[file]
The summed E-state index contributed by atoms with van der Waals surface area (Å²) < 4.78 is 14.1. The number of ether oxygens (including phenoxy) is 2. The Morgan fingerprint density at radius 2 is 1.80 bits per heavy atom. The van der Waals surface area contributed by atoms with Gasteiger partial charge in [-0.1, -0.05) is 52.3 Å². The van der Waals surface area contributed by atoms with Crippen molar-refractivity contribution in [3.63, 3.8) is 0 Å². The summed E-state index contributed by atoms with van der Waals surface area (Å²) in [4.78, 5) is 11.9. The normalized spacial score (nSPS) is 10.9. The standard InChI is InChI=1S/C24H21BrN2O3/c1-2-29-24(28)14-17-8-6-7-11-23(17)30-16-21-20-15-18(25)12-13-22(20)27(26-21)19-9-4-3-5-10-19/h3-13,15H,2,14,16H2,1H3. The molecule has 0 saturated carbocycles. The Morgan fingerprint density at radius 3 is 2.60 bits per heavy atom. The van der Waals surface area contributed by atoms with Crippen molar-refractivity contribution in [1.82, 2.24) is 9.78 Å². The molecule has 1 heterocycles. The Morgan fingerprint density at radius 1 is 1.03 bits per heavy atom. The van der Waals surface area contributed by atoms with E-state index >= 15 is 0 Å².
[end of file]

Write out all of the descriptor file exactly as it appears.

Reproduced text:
The summed E-state index contributed by atoms with van der Waals surface area (Å²) < 4.78 is 14.1. The number of ether oxygens (including phenoxy) is 2. The Morgan fingerprint density at radius 2 is 1.80 bits per heavy atom. The van der Waals surface area contributed by atoms with Gasteiger partial charge in [-0.1, -0.05) is 52.3 Å². The van der Waals surface area contributed by atoms with Crippen molar-refractivity contribution in [3.63, 3.8) is 0 Å². The summed E-state index contributed by atoms with van der Waals surface area (Å²) in [4.78, 5) is 11.9. The normalized spacial score (nSPS) is 10.9. The standard InChI is InChI=1S/C24H21BrN2O3/c1-2-29-24(28)14-17-8-6-7-11-23(17)30-16-21-20-15-18(25)12-13-22(20)27(26-21)19-9-4-3-5-10-19/h3-13,15H,2,14,16H2,1H3. The molecule has 0 saturated carbocycles. The Morgan fingerprint density at radius 3 is 2.60 bits per heavy atom. The van der Waals surface area contributed by atoms with Crippen molar-refractivity contribution in [1.82, 2.24) is 9.78 Å². The molecule has 1 heterocycles. The Morgan fingerprint density at radius 1 is 1.03 bits per heavy atom. The van der Waals surface area contributed by atoms with E-state index >= 15 is 0 Å².